Ann Blyth of the Charlotte Observer is reporting that North Carolina Bev Perdue has pardoned members of the Wilmington 10, a group of civil rights activists, falsely accused and convicted of crimes they did not commit. Blyth writes:
“Ben Chavis fell to his knees in prayer on Monday after learning that Gov. Bev Perdue had pardoned him some four decades after a tainted and racially biased Civil Rights-era prosecution wrongfully sent him to prison.
With five days left in office, Perdue issued a full pardon of innocence for Chavis and the nine others who became known as the Wilmington 10…
Chavis, who went to Wilmington in 1971 as head of the United Church of Christ’s Commission for Racial Justice, has lived much of his life clouded by a smoldering injustice.
In 1971, Chavis was arrested with eight other black men and one white woman and accused of firebombing a white-owned grocery store in a black neighborhood in Wilmington. They also were accused of shooting at emergency workers who responded to the blaze.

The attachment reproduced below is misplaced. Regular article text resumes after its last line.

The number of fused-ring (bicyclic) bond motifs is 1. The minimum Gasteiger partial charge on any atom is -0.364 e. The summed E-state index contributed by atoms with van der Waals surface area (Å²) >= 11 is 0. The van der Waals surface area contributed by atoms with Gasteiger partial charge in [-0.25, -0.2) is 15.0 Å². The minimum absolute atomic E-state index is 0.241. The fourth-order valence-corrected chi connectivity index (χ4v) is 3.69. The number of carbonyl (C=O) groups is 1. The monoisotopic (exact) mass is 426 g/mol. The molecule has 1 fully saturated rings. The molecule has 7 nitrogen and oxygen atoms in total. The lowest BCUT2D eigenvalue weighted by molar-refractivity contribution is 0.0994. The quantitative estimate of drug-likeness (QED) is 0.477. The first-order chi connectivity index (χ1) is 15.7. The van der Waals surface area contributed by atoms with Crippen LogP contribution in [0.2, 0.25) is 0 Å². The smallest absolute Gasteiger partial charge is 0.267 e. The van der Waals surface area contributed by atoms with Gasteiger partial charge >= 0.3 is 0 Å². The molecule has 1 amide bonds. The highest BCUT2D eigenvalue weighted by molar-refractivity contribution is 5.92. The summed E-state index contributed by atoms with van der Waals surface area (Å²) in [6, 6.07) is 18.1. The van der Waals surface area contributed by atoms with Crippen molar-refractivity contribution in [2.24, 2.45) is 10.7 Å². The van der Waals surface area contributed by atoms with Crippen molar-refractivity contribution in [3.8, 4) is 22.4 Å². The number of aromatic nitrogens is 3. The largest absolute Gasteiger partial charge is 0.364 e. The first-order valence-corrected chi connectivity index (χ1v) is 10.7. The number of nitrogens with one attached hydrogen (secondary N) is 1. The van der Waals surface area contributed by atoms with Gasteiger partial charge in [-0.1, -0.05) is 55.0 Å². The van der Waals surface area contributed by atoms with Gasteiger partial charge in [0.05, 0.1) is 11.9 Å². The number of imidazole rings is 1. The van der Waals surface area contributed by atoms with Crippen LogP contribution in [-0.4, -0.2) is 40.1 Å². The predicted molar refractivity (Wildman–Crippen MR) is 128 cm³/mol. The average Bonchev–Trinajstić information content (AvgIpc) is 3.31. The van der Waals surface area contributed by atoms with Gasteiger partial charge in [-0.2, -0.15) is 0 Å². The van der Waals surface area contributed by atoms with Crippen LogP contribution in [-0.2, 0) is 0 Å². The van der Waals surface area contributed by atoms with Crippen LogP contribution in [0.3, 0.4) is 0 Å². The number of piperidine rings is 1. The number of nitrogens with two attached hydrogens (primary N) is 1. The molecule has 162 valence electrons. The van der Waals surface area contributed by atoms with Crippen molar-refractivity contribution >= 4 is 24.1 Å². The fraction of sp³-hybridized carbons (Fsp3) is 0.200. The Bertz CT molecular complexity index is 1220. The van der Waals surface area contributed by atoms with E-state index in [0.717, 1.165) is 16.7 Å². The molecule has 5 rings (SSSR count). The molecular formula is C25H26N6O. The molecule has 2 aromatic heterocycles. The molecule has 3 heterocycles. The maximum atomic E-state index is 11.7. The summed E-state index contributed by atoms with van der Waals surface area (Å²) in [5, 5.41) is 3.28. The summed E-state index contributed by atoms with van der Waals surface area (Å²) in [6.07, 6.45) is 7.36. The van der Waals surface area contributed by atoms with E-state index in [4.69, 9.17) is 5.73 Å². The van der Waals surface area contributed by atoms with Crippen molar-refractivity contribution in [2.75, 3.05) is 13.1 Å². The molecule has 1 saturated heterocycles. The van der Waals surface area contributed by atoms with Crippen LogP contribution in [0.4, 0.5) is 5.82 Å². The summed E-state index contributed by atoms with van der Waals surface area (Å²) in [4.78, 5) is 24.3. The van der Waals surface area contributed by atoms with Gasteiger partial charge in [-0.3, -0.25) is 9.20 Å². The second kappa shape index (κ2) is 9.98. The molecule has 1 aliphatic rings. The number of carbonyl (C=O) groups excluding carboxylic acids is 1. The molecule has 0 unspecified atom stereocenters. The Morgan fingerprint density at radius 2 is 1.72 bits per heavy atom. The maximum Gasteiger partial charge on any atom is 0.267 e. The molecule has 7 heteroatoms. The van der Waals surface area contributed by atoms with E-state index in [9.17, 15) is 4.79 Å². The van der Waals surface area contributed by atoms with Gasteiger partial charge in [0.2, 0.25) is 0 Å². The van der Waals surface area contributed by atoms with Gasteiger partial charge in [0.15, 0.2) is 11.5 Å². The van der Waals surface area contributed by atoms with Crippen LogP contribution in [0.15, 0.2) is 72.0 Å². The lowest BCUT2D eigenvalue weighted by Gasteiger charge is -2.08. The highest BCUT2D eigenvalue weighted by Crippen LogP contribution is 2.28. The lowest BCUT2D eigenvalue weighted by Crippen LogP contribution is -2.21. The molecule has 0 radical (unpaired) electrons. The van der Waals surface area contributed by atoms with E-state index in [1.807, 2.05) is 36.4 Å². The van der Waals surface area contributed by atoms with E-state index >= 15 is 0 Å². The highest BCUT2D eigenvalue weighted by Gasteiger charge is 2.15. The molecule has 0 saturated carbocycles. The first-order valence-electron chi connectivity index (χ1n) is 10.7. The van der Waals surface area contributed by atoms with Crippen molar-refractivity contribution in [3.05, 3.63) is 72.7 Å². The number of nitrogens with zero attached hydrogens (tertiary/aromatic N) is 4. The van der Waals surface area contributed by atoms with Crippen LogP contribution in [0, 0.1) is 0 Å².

The accused denied any role in the fire or the shooting, but they were convicted of arson and conspiracy and sentenced to prison.”
The Wilmington 10 served several years in prison before their sentences were commuted but not pardoned by then Governor Jim Hunt. In addition to Chavis, the surviving members of the Wilmington 10 are Reginald Epps, James McKoy, Wayne Moor, Marvin Patrick and Willie Earl Vereen. Those who have died are Jerry Jacobs, Ann Shepard, Connie Tindall and Joe Wright. Wright was the youngest, arrested when he was 16 years old.
Read more at the Charlotte Observer.